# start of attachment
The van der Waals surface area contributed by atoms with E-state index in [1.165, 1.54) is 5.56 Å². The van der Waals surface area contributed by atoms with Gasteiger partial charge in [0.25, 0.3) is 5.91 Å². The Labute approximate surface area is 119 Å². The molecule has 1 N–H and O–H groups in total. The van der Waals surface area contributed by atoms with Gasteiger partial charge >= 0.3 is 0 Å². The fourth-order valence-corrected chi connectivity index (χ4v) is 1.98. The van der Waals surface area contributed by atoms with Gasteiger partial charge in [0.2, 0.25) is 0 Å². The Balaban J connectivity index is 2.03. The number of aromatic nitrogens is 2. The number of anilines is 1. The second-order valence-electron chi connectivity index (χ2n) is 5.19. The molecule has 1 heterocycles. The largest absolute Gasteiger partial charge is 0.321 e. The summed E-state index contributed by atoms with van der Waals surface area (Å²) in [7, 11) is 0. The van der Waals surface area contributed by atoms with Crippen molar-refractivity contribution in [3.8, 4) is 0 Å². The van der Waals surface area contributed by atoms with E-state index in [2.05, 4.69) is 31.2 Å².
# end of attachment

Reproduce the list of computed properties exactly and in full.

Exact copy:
The van der Waals surface area contributed by atoms with E-state index in [1.165, 1.54) is 5.56 Å². The van der Waals surface area contributed by atoms with Gasteiger partial charge in [0.25, 0.3) is 5.91 Å². The Labute approximate surface area is 119 Å². The molecule has 1 N–H and O–H groups in total. The van der Waals surface area contributed by atoms with Gasteiger partial charge >= 0.3 is 0 Å². The fourth-order valence-corrected chi connectivity index (χ4v) is 1.98. The van der Waals surface area contributed by atoms with Gasteiger partial charge in [0.2, 0.25) is 0 Å². The Balaban J connectivity index is 2.03. The number of aromatic nitrogens is 2. The number of anilines is 1. The second-order valence-electron chi connectivity index (χ2n) is 5.19. The molecule has 1 heterocycles. The largest absolute Gasteiger partial charge is 0.321 e. The summed E-state index contributed by atoms with van der Waals surface area (Å²) in [7, 11) is 0. The van der Waals surface area contributed by atoms with Crippen molar-refractivity contribution in [3.8, 4) is 0 Å². The van der Waals surface area contributed by atoms with E-state index in [2.05, 4.69) is 31.2 Å².